Adapting to Climate Change in Fisheries and Aquaculture

The United Nations recognizes climate change as one of the greatest challenges to global food security this century. Both terrestrial and aquatic environments are changing as a result of increased greenhouse gas (GHG) emissions such as carbon dioxide, methane and nitrous oxides which result from the burning of fossil fuels and food production.

The agriculture and fishing industries are contributors to GHG emissions around the world, however, the good news is that the impact is much less than that of other industries.

Atmospheric carbon dioxide equivalents have increased fourfold in the past century compared to the previous 800,000 years. The average temperature on earth has increased by about 1.5 degrees in the past few decades and will increase by 6 degrees by the end of the century.

Although the planet has seen higher average temperatures in the past, the rate of change is much higher than previously observed.

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These global changes in atmospheric temperature are causing shifts in climatic conditions. A few observations will give you an idea of the scale of the problem:

  • Melting of polar ice caps — the polar ice cap is melting at an unprecedented rate and sea level has risen by several centimeters. As a result, salt intrusions, erosion and storm surges are ruining farmland in coastal areas.
  • Weather bombs are more violent — while storm frequency has not changed much, the intensity of storms has increased. This includes higher winds and more precipitation in major events around the planet. Recall, we have had three hurricanes in Atlantic Canada in the past decade with significant damage to coastal areas.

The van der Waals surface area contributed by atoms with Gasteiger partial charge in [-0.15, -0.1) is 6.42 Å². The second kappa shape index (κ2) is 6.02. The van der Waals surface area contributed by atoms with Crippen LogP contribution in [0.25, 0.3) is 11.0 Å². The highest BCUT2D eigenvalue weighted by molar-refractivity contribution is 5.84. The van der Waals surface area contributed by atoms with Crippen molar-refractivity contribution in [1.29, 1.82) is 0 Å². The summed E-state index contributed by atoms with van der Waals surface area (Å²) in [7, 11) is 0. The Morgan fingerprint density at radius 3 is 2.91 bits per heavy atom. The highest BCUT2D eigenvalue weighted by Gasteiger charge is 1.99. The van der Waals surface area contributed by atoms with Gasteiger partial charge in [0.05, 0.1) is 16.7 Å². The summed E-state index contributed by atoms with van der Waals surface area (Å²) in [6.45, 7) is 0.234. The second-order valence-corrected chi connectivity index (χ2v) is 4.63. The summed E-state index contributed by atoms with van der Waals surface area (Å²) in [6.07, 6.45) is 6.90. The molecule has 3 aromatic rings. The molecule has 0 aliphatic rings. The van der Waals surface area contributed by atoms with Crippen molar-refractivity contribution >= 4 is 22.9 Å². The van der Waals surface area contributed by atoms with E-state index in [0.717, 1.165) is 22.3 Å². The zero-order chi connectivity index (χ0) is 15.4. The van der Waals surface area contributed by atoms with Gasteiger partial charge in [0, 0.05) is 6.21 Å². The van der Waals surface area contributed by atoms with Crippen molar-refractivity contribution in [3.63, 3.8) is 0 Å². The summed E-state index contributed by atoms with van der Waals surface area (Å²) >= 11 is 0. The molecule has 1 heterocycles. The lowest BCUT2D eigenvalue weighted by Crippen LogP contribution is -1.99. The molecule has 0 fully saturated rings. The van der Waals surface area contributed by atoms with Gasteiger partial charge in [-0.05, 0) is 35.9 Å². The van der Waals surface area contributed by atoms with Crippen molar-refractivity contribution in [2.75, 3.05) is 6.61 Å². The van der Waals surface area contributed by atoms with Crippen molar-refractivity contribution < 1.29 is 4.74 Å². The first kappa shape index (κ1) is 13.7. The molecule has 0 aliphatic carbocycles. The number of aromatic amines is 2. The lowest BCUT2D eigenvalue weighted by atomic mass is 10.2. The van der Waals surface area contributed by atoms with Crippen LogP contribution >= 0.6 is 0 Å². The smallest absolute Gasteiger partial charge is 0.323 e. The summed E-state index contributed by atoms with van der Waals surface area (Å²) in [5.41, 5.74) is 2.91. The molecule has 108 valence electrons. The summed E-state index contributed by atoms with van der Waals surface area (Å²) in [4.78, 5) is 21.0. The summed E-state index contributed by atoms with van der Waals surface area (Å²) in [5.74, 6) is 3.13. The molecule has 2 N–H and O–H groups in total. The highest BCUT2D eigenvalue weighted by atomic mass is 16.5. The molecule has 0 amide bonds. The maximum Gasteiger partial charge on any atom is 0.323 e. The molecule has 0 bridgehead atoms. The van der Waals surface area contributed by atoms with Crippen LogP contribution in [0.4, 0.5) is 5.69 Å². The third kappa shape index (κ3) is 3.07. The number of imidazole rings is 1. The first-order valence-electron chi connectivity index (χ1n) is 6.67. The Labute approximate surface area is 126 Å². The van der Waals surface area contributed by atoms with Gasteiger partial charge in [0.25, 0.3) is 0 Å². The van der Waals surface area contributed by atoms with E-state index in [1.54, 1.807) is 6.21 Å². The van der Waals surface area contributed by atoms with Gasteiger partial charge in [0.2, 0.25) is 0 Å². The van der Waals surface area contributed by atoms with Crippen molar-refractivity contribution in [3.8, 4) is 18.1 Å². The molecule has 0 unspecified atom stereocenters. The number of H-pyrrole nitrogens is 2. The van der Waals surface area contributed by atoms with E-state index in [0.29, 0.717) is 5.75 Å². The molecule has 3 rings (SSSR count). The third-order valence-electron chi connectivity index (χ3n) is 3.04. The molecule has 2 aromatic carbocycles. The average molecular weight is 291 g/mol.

• Temperatures are increasing — in northern climates, warmer winters and summers are welcomed, however there are consequences. Most organisms do not adapt rapidly to these fast changing temperature conditions, including fisheries or aquaculture species. This means they may be under stress for a good portion of their life cycle and more likely to be affected by pest, parasites or pathogens. In tropical zones, dry season temperatures often exceed 40 degrees Celsius for weeks on end and this is affecting their ability to produce food on land and in aquatic environments.
  • Changing ocean currents are driving a lot of the climate changes seen today on land and at sea. These affect not only temperatures, precipitation and wind patterns, but major shifts in nutrient dynamics in coastal areas. For instance, the reduced ice cover in eastern North America during the winter has shifted the timing of plankton blooms, resulting in different recruitment and growth patterns for organisms such as mussels and lobsters.
  • Dead zones and ocean acidification — large “dead” zones are increasing in the ocean. These are areas where little or no oxygen is found for portions of the year. These can result in disruption of fish movement patterns, changes in productivity, and even major fish kills. Secondly, we are seeing an increase in the acid content of marine coastal areas, all due to GHG. Even very slight decreases in pH, for example, cause stress in many marine organisms, resulting in poor reproduction (for example, wild oysters on the west coast).

Impacts on Fisheries and Aquaculture from Climate Change

The following is a short list of impacts we are already seeing around the globe: